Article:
Taking into account the accessibility of social media to all students worldwide, have you ever pondered the way it can alter relationships? What can possibly be the adverse consequences of students adding their teachers as friends on social media platforms like Facebook? The detrimental effects may not be instantaneously visible however can be problematic in the long run.
It is crucial that students get an opportunity to express themselves freely on these platforms (e.g on Twitter, Facebook) as it will contribute to character development overall. Facebook and Twitter are basically social media platforms that provide a virtual space to exhibit their thoughts, opinions, share pictures, documents etc with friends. Study conducted by Jacqui Kearns, from the University of Kentucky, indicated that students who had the freedom to state their opinions at an early age were more academically successful and better off in their careers. In contrast, children under strict surveillance in turn were not as successful or even happy later in life as they lacked the skills needed for effective communication. The importance of communication is further amplified by William Schaffer, international business development manager for computer giant Sun Microsystems who stated, “If there’s one skill that’s required for success in the business industry, it’s communication.”
Having the freedom to express oneself enhances self-expression and the ability to communicate articulately. As students transition from childhood to adolescence to adulthood, they require some means of independence- where they ought to explore some boundaries of freedom. As times have evolved, modes of independence have changed too, with platforms like Twitter, Facebook etc. taking the limelight now. Hence adding teachers on any such social media platform shall be discouraged as this is likely to restrict the child’s ability to overtly express their opinions rather than conforming to what might appeal to their teachers. In the long haul, this will have a negative impact on their capability to communicate efficiently.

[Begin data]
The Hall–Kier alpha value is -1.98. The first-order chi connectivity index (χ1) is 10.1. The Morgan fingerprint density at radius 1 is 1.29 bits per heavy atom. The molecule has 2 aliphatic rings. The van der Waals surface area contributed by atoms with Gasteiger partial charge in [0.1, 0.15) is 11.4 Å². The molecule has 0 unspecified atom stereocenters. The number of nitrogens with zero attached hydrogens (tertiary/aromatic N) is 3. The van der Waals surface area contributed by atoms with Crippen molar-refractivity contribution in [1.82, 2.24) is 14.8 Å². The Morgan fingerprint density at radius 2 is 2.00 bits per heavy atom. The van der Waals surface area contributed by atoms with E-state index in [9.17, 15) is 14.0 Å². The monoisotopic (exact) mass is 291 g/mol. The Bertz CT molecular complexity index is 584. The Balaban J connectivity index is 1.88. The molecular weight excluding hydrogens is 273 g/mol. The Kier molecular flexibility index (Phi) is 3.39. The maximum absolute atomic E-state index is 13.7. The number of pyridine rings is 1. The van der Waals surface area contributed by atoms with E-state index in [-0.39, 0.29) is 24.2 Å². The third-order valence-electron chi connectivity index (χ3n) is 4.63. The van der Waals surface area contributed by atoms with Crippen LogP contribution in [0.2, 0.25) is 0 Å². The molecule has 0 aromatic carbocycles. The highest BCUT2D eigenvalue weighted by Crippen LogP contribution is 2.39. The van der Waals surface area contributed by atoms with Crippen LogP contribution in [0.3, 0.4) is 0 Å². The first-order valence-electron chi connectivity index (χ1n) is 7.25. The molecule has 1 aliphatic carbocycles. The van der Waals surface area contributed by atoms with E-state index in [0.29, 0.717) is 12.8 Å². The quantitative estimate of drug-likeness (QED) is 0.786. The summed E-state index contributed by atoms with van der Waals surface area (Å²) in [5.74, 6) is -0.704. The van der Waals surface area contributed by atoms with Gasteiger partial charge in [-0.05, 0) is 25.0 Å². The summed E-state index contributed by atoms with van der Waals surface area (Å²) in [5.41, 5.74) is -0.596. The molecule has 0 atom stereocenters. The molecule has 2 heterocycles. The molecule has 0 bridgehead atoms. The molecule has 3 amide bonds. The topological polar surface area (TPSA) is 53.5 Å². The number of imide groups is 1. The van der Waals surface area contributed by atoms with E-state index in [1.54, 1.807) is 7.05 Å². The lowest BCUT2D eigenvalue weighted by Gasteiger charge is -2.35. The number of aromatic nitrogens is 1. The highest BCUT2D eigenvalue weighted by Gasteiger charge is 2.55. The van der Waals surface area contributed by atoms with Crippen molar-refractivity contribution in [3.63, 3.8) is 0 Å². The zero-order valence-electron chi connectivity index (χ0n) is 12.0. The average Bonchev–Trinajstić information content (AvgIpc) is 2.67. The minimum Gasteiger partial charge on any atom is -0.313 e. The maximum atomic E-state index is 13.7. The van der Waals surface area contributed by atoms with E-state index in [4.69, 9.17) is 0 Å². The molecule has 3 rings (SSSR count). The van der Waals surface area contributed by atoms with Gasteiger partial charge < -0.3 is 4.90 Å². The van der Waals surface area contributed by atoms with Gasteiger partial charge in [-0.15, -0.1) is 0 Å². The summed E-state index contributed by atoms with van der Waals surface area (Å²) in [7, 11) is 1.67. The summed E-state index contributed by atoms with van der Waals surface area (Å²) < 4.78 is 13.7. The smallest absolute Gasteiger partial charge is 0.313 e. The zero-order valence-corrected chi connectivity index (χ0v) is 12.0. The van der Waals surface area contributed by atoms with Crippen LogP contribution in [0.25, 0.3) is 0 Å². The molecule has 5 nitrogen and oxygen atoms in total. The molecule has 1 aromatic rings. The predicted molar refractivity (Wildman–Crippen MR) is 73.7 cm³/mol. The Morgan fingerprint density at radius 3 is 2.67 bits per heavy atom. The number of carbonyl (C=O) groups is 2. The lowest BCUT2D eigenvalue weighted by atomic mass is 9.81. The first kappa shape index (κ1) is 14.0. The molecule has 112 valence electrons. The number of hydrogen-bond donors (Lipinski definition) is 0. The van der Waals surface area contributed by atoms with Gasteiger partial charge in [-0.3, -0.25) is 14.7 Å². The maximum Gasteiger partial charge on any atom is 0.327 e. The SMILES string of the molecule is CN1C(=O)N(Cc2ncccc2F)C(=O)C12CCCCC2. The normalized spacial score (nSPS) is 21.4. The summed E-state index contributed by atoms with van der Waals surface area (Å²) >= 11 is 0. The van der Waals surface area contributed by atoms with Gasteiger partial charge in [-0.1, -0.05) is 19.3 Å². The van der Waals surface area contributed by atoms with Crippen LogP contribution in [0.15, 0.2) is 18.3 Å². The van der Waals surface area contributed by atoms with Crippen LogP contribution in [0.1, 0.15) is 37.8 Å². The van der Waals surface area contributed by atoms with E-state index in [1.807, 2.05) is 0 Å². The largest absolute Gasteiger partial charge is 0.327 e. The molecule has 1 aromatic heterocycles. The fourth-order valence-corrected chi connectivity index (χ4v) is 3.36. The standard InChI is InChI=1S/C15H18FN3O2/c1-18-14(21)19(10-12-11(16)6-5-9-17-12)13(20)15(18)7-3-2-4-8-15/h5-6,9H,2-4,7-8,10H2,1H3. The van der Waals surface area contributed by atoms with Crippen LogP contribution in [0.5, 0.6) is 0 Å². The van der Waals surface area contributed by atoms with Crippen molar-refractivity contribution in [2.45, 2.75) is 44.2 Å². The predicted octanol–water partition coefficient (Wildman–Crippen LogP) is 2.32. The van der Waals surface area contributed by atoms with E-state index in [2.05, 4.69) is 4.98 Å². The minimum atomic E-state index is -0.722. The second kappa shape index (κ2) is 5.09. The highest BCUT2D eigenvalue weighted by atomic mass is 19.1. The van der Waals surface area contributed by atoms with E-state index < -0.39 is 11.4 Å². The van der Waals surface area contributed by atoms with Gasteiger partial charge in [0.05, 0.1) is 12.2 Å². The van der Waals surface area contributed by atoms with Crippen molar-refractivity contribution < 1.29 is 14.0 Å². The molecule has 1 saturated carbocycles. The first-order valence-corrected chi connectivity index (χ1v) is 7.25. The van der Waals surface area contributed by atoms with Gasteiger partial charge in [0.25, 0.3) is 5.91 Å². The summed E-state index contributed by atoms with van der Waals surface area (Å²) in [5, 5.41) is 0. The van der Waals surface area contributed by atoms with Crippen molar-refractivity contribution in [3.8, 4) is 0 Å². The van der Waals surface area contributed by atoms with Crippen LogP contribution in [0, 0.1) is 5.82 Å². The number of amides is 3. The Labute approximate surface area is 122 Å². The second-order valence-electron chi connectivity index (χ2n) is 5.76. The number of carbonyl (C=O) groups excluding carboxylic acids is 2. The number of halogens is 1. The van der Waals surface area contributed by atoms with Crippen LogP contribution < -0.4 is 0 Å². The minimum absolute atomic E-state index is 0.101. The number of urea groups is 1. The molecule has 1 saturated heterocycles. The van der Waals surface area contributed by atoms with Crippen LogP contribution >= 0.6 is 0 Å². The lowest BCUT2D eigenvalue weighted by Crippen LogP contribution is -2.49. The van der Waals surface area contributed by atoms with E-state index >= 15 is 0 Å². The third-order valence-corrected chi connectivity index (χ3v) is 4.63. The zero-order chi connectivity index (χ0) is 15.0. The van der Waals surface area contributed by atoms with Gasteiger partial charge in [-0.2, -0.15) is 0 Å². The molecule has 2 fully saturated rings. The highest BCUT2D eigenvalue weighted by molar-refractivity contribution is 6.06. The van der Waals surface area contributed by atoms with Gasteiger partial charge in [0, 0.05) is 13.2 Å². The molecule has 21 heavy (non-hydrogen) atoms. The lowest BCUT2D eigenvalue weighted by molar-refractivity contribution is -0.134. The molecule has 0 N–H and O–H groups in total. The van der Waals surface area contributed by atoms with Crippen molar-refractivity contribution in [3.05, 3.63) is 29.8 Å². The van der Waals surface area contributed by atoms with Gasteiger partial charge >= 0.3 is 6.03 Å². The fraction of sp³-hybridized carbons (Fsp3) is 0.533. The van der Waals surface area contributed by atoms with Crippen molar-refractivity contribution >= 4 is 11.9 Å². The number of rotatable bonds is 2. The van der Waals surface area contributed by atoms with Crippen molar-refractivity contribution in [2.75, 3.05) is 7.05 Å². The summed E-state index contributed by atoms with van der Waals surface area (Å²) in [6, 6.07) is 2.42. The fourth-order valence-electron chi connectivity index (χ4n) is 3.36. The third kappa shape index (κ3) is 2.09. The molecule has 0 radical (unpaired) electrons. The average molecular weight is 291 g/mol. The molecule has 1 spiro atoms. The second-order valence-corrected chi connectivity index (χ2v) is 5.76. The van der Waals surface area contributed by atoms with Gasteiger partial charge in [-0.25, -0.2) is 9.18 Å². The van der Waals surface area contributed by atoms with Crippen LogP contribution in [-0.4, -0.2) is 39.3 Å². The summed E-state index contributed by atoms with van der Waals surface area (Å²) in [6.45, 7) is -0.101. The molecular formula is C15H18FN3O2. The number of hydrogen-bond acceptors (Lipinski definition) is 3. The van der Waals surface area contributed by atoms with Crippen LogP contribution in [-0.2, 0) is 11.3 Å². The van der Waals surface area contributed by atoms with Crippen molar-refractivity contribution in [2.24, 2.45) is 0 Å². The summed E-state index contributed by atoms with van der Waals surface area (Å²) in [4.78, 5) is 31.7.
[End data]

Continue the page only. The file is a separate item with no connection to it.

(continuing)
Secondly, students by adding their teachers as friends on social networks, unknowingly categorize them as their buddies in real-life too- adversely affecting the relationship dynamics. The boundaries that the child is supposed to maintain and respect are blurred, resulting in a casual association. This in turn is likely to lead to disrespectful behaviour as the authentic figures lose their command over the child. As these platforms tend to provide an insight into a person’s life, the barriers of respect and regard are gradually torn down.
Nonetheless, many opponents argue that adding teachers as friends on the internet community can prove to be advantageous as it provides the teachers and students alike with a convenient mode of communication (features such as Facebook groups allow teachers to share useful academic posts with students). However, it is not a pragmatic scenario as this situation still leaves a potential chance for abuse or unprofessional conduct; the application itself has in-built features (like Messenger or direct messaging on Twitter or Instagram) that allow individuals to communicate with one another privately and share pictures. In one such incident, a school had to face embarrassment as the teacher was reported to have posted immodest pictures to allure students (faced legal charges for being in a relationship with 3 students).
Furthermore, a study funded by the online security software maker McAfee reported that 70% of the teenagers hide online behaviour from parents through various apps designed for the purpose, a factor that child sexual abusers tend to use to their advantage.
Befriending teachers on social media platforms is likely to have unfavourable outcomes. Given the impressionability of students, abusers can manipulate the use of the particular application to exploit students. Hence given the evident ramifications, a safer and cautious course of action would be to oppose interaction between teachers and students on social media platforms.